For breakfast, I had pop tarts, Justin’s Almond Butter, and coffee. We left the picnic area by 7AM and took the frontage road down over the bridge where it intersected with the trail. We shaved off about a half mile of trail by doing this, but we also missed some photo opportunities of the Cienega Creek, and for that matter, water. Turned out we weren’t in that dire of a situation for water afterall. But still, we had enough to get us to Colossal Cave.
Once over the bridge, there is a signaled crosswalk across the frontage road. (This is the where the trail, if followed, comes back up out of the creek.) We crossed the road here and the trail brought us underneath the train tracks and into more desert landscape that looked a lot like the South Mountain area in Phoenix. Shortly after, another train passed over.
After about an hour of a good pace and one of our insightful conversations, we took a break and I removed my short sleeve shirt and the long sleeve shirt I had under it to let them dry out. The sun felt good on my skin. Even that early in the morning and as cool as it was, I had sweat quite a bit carrying that pack. After a while I put on just my short sleeve shirt, still damp with sweat, and we hiked on.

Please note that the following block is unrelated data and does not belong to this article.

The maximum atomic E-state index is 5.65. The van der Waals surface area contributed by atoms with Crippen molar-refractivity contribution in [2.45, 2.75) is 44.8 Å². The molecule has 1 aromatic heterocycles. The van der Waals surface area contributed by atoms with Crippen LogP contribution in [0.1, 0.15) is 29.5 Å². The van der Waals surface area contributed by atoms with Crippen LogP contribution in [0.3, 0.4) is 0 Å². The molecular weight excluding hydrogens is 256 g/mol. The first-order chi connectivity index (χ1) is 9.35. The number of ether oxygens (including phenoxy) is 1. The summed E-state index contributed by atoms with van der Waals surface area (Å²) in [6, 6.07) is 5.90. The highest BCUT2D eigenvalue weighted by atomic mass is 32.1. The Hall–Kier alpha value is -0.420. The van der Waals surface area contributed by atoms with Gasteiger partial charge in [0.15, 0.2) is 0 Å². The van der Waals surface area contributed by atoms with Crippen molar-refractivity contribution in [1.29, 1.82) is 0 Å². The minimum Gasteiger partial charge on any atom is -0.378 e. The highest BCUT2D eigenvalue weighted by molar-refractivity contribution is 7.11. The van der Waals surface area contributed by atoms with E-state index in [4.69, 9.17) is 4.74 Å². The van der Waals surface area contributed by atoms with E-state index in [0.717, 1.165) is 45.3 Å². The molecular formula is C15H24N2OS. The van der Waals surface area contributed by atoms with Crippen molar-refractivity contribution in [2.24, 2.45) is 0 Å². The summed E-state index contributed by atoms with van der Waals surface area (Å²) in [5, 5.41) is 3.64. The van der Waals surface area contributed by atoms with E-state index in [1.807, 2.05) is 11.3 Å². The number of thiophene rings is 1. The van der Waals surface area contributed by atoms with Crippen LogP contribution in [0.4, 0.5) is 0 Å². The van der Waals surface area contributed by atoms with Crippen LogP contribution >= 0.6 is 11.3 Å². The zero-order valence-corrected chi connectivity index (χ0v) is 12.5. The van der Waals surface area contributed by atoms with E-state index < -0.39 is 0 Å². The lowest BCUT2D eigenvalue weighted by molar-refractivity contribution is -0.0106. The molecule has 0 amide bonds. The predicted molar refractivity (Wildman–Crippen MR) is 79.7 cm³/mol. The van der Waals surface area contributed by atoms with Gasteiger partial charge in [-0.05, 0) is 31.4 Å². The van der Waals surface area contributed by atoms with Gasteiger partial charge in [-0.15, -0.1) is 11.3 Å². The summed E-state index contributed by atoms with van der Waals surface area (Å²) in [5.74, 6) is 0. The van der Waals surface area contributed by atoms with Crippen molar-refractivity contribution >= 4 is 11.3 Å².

The landscape there is covered in so much vegetation. It’s not pretty, but there’s life. Every plant is fighting for sunlight, and they all have thorns. It’s a harsh desert, and not much to look at. And just like that, as we crested and rounded the saddle and could see down into La Quemada Ranch, the land turned pleasant to look upon. There were noticeably more Saguaros (getting closer to Saguaro National Park), it was greener with beautiful hills surrounding us. On the valley floor was the ranch with different facilities and horses running and neighing in the corral. A site to behold when there’s not much else to look at in the desert. It was like an oasis.
There was just a little bit of a climb in elevation getting to the saddle, about 250 feet, then the trail drops you down some switchbacks and rounds the ranch to the east before bringing you to the Colossal Cave Park boundaries. We followed one of the short side paths from the AZT that connected us directly to the El Bosquecito campground at the park, which was one of the most serene campsites I’d ever seen. It was a very large space interspersed with shady mesquite trees with plenty of tent sites, picnic tables, trash cans, nearby latrines, and best of all, potable water spigots. A paradise compared to where we slept the night before.